To prove these effects are driven by TYK2, which is overexpressed in MPNST, as well as to expedite translation to the clinic, we subsequently tested a specific, potent TYK2 inhibitor, deucravacitinib (BMS-986165). Deucravacitinib, an allosteric inhibitor that selectively binds to the TYK2 pseudokinase (JH2) domain, is used clinically in patients with autoimmune conditions, and the FDA recently approved deucravacitinib for treatment of plaque psoriasis. The TYK2 inhibitor, deucravacitinib, dose-dependently reduced murine JW23.3 MPNST cell proliferation (Fig. 4A) as well as that of human JH-2–002 (Fig. 4C) and MPNST-724 cells (Fig. 4E). In contrast, a clinically used pan-JAK/TYK2 inhibitor, baricitinib, decreased cell proliferation at higher doses in JW23.3 and JH-2–002 cells (Fig. 4B and D). These results suggest that the inhibition of NF1-MPNST cell proliferation is predominantly mediated through TYK2, and not the other JAKs (Fig. 4). Interestingly, the specific TYK2 inhibitor, deucravacitinib, was more potent in NF1-MPNST cells (JW23.3 and JH-2–002) than in sporadic MPNST cells (MPNST-724), whereas similar potency was observed for deucravacitinib and baricitinib in sporadic MPNST-724 cells (Fig 4E and F).

Figure 4.

The specific TYK2 inhibitor deucravacitinib (BMS-986165) decreases MPNST cell proliferation at lower doses. The MPNST cell lines JW23.3 (A and B), JH-2–002 (C and D), and MPNST-724 (E and F) were treated with the indicated doses of the specific TYK2 inhibitor deucravacitinib or the pan-JAK inhibitor baricitinib for 3 days in IncuCyte live cell proliferation assays.

Figure 4.

The specific TYK2 inhibitor deucravacitinib (BMS-986165) decreases MPNST cell proliferation at lower doses. The MPNST cell lines JW23.3 (A and B), JH-2–002 (C and D), and MPNST-724 (E and F) were treated with the indicated doses of the specific TYK2 inhibitor deucravacitinib or the pan-JAK inhibitor baricitinib for 3 days in IncuCyte live cell proliferation assays.

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MEK inhibition acts synergistically with TYK2 inhibition in MPNST

On the basis of our data demonstrating that inhibition of TYK2 stimulates the MEK/ERK pathway in what may be a compensatory mechanism for the cancer cells (Figs. 2 and 3), we investigated whether adding a MEK inhibitor improved the efficacy of TYK2 inhibition in MPNST. Single-agent treatment of JW23.3, JH-2–002, and MPNST-724 cells with an investigational MEK1/2 inhibitor, mirdametinib (PD-0325901; ref. 36), dose-dependently reduced cell confluence percentage over 3 days, with an IC50 of 0.22 to 1.22 μmol/L (Supplementary Table S4). When mirdametinib was combined with the TYK2 inhibitor, deucravacitinib, in JW23.3 cells, the two drugs synergistically inhibited cell proliferation and increased apoptosis over either drug alone, with significant mean synergy scores of approximately 10 (Fig. 5). Deucravacitinib and mirdametinib also acted synergistically in JH-2–002 cells (Supplementary Fig. S8) and MPNST-724 cells (Supplementary Fig. S9). The synergistic actions of TYK2 and MEK inhibitors in vitro suggest that this combination would allow effective treatment in vivo with lower doses of each drug.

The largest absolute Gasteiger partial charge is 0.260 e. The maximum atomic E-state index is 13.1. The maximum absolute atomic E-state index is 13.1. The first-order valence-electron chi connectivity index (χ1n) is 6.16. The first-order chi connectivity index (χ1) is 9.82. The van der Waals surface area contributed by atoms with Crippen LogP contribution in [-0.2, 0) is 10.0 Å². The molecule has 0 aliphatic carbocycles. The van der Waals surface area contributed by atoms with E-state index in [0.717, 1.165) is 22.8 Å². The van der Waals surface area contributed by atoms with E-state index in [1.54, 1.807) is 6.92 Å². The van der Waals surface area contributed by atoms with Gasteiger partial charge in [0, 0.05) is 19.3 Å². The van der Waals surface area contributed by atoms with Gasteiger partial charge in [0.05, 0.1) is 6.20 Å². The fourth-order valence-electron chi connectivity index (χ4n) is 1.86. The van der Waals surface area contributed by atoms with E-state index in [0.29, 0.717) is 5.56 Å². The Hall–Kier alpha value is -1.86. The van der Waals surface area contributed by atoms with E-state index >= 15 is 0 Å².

Figure 5.

Inhibitors of TYK2 (deucravacitinib) and MEK (mirdametinib) act synergistically to reduce proliferation and increase apoptosis in JW23.3 MPNST cells. Cell confluence and apoptosis were analyzed by the IncuCyte assay after 48-hour incubation with drugs. Synergy was analyzed using Synergy Finder software by the HSA method for (A) inhibition of cell proliferation or (B) apoptosis, and mean synergy score is reported (P < 0.05 vs. drug alone). Intensity of red color indicates synergy score for each dose combination, whereas green indicates antagonism. C, Representative images of JW23.3 cells treated for 48 hours. YOYO-1 green fluorescence indicates apoptotic cells.

Figure 5.

Inhibitors of TYK2 (deucravacitinib) and MEK (mirdametinib) act synergistically to reduce proliferation and increase apoptosis in JW23.3 MPNST cells. Cell confluence and apoptosis were analyzed by the IncuCyte assay after 48-hour incubation with drugs. Synergy was analyzed using Synergy Finder software by the HSA method for (A) inhibition of cell proliferation or (B) apoptosis, and mean synergy score is reported (P < 0.05 vs. drug alone). Intensity of red color indicates synergy score for each dose combination, whereas green indicates antagonism. C, Representative images of JW23.3 cells treated for 48 hours. YOYO-1 green fluorescence indicates apoptotic cells.